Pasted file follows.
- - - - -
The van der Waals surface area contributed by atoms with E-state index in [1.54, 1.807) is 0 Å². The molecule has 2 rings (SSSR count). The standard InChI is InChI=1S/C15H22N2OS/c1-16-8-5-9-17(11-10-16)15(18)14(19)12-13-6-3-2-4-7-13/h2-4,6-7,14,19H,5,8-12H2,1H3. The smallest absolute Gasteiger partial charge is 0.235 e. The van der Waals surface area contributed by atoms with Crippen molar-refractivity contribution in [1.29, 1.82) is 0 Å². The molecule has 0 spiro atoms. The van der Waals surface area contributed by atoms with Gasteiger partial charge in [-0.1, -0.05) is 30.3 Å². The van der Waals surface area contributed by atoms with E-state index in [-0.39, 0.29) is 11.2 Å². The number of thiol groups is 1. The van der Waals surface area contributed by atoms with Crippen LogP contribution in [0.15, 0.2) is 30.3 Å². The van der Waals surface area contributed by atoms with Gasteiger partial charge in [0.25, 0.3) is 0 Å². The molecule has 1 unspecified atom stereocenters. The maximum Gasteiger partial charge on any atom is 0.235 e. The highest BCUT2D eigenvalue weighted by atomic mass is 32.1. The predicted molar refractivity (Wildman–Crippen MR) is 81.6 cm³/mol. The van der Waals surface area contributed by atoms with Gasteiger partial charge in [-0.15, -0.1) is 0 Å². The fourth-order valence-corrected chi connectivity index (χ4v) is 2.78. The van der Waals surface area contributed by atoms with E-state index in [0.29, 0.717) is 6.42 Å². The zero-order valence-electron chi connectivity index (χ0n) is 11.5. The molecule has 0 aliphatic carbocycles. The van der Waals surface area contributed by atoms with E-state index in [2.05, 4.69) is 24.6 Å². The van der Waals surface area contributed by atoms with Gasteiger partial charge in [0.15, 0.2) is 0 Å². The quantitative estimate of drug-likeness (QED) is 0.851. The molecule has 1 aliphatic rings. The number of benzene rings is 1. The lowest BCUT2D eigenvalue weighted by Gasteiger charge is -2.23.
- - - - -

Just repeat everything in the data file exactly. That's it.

The van der Waals surface area contributed by atoms with E-state index in [1.54, 1.807) is 0 Å². The molecule has 2 rings (SSSR count). The standard InChI is InChI=1S/C15H22N2OS/c1-16-8-5-9-17(11-10-16)15(18)14(19)12-13-6-3-2-4-7-13/h2-4,6-7,14,19H,5,8-12H2,1H3. The smallest absolute Gasteiger partial charge is 0.235 e. The van der Waals surface area contributed by atoms with Crippen molar-refractivity contribution in [1.29, 1.82) is 0 Å². The molecule has 0 spiro atoms. The van der Waals surface area contributed by atoms with Gasteiger partial charge in [-0.1, -0.05) is 30.3 Å². The van der Waals surface area contributed by atoms with E-state index in [-0.39, 0.29) is 11.2 Å². The number of thiol groups is 1. The van der Waals surface area contributed by atoms with Crippen LogP contribution in [0.15, 0.2) is 30.3 Å². The van der Waals surface area contributed by atoms with Gasteiger partial charge in [0.25, 0.3) is 0 Å². The molecule has 1 unspecified atom stereocenters. The maximum Gasteiger partial charge on any atom is 0.235 e. The highest BCUT2D eigenvalue weighted by atomic mass is 32.1. The predicted molar refractivity (Wildman–Crippen MR) is 81.6 cm³/mol. The van der Waals surface area contributed by atoms with Gasteiger partial charge in [-0.15, -0.1) is 0 Å². The fourth-order valence-corrected chi connectivity index (χ4v) is 2.78. The van der Waals surface area contributed by atoms with E-state index in [0.29, 0.717) is 6.42 Å². The zero-order valence-electron chi connectivity index (χ0n) is 11.5. The molecule has 0 aliphatic carbocycles. The van der Waals surface area contributed by atoms with E-state index in [2.05, 4.69) is 24.6 Å². The van der Waals surface area contributed by atoms with Gasteiger partial charge in [0.15, 0.2) is 0 Å². The quantitative estimate of drug-likeness (QED) is 0.851. The molecule has 1 aliphatic rings. The number of benzene rings is 1. The lowest BCUT2D eigenvalue weighted by Gasteiger charge is -2.23.